Deer ticks are benefiting from warming winters in the Northeast. That's raising health concerns
Every year, deer ticks bite thousands of people in the Northeast. And as winters in the region become more mild, adult deer ticks are becoming more active at a time when they’re normally dormant – causing a bigger public health risk.
“It’s becoming a year-round, check-yourself-for-ticks situation,” said Dr. Toni Lyn Morelli with the Northeast Climate Adaptation Science Center.
Morelli said if temperatures are at or above 40 degrees Fahrenheit, adult deer ticks will emerge to seek hosts in the winter.
Data from the U.S. Global Change Research Program show that New England temperatures are rising faster than national and international averages. The largest increases in the region are happening during winter.
Deer ticks, also known as blacklegged ticks, can pass on Lyme disease, anaplasmosis and other sicknesses. Lyme in particular can cause chronic symptoms for some people.
“Everybody’s looking for the scapegoat when it comes to vector-borne diseases and ticks and tick-borne diseases,” said Dr. Megan Linske with the Connecticut Agricultural Experiment Station. “I think climate change is a big one.”
Testing ‘ticks of concern’ in a Connecticut lab
In New England, there is little active tick surveillance in winter, which requires going outdoors to collect ticks.
Instead, the Connecticut Agricultural Experiment Station runs a passive tick surveillance program to determine whether a tick bite gave someone a disease. Connecticut residents either drop off ticks they pulled off people or a pet, or mail them into the lab in New Haven, Connecticut.
On a day in February, Entomology Department head Dr. Goudarz Molaei tested a female adult deer tick that was sent in. It was so swollen that it was almost unrecognizable. The tick might have fed for several days, Molaei said, which could make it more likely to transmit an infection.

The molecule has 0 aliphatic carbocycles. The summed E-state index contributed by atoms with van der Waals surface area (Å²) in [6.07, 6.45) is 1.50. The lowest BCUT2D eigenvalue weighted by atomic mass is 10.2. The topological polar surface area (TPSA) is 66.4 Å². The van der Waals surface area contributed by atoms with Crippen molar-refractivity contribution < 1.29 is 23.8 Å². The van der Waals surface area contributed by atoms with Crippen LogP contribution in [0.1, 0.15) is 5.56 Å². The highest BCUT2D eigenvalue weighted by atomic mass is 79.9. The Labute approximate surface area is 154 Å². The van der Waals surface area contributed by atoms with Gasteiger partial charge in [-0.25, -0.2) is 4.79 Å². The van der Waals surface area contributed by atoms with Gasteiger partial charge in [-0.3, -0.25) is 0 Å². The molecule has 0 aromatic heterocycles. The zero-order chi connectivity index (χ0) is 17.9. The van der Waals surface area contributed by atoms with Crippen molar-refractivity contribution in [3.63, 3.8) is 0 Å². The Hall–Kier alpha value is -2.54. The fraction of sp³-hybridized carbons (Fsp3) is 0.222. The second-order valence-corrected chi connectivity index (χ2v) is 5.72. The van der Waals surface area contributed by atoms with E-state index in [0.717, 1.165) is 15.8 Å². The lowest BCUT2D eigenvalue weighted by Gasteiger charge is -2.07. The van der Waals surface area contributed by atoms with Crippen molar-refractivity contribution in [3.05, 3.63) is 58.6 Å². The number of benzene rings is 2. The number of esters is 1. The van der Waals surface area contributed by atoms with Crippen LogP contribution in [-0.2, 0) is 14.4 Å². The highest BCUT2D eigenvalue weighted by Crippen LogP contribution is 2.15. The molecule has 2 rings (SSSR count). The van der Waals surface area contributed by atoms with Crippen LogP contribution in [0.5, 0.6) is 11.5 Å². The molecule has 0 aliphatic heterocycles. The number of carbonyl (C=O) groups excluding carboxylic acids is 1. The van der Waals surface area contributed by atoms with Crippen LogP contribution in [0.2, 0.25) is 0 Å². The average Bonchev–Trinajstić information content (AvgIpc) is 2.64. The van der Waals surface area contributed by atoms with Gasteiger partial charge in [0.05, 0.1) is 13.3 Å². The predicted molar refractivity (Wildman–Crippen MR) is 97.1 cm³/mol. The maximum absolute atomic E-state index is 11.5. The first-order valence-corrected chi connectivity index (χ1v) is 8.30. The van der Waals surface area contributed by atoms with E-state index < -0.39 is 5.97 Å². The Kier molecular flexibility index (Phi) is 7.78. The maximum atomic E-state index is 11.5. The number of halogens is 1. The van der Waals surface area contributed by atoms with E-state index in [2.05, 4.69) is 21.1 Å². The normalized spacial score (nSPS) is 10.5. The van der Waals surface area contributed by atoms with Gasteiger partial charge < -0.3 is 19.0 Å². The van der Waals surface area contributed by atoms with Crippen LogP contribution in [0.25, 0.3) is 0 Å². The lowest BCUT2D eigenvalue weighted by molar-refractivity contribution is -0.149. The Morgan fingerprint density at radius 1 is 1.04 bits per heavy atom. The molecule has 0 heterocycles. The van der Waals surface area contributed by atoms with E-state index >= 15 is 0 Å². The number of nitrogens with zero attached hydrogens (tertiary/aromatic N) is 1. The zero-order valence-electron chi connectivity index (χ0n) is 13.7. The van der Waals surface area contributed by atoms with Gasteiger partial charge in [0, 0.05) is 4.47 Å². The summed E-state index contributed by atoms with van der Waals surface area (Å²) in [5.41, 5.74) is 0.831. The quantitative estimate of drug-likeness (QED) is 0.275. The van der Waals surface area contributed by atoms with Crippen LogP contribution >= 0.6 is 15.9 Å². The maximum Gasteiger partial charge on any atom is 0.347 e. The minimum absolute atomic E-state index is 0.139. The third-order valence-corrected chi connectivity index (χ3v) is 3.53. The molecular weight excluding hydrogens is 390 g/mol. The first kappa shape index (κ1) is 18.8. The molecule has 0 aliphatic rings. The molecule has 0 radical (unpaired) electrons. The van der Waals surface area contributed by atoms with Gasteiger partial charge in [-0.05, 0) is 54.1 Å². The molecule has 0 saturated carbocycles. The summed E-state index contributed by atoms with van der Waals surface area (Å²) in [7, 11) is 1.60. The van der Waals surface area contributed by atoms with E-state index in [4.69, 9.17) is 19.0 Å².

“This is a fully engorged tick,” Molaei said. "It is a tick of concern.”
And his lab is seeing lots and lots of ticks.
From December into late February, he said 275 tick samples arrived at his lab, which is much more than past winters. Noelle Khalil, a research technician with the lab, placed the fully engorged tick in a vial, added liquids, and shook it all up to break up the tissue before putting it into a centrifuge.
“It’s going to spin all this debris you see to the bottom,” Khalil said, holding up the small mixture.
Results take a few days to come back after more steps and a PCR test.
Data from the Centers for Disease Control and Prevention (CDC) show that national Lyme disease rates have been steadily increasing, with New England experiencing the biggest increase in cases and overall infections.
Meanwhile, Northeast Regional Climate Center data show that average regional temperatures from November to January were 1 to 7 degrees higher than normal for half of the last decade.
Linske, with the Connecticut Agricultural Experiment Station, said continued warming could lead to greater populations of native and non-native ticks.
“Without that limiting factor of winter, we’re going to see more of those pop up. And we’re going to see more of them establish in the Northeast as well,” she said.
Learning to live alongside more ticks
Chantal Foster is an avid hiker from central Connecticut and no stranger to ticks. Her dog has had Lyme disease before and recovered, but Foster hasn’t had it. Just this February, she said she picked ticks off her dog after two hikes. Foster is careful that she and her dog don’t get bitten.
“If you’re just paying attention to what you’re doing, you should be OK,” she said. “That’s not to say that it can’t happen, but I’m not going to not go outside.”
In 2019, Linske co-authored a study examining winter deer tick survival in coastal New England. One finding was that as the mean temperature increased, so did nymphal tick survival.
Linske said that while they research how to manage tick populations, people in the Northeast must learn to coexist with them year-round. Whether it’s the backyard or the woods, the CDC advises avoiding brushy, wooded areas, tall grass and leaf litter – and doing a full body check of people and pets afterward.
“It’s being more cognizant of the ticks that are on the landscape and the potential diseases that they may carry with them,” Linske said, adding that in her work monitoring ticks, she hasn’t caught Lyme. “And I think it’s because we’re vigilant.”
This story is a production of the New England News Collaborative. It was originally published by Connecticut Public.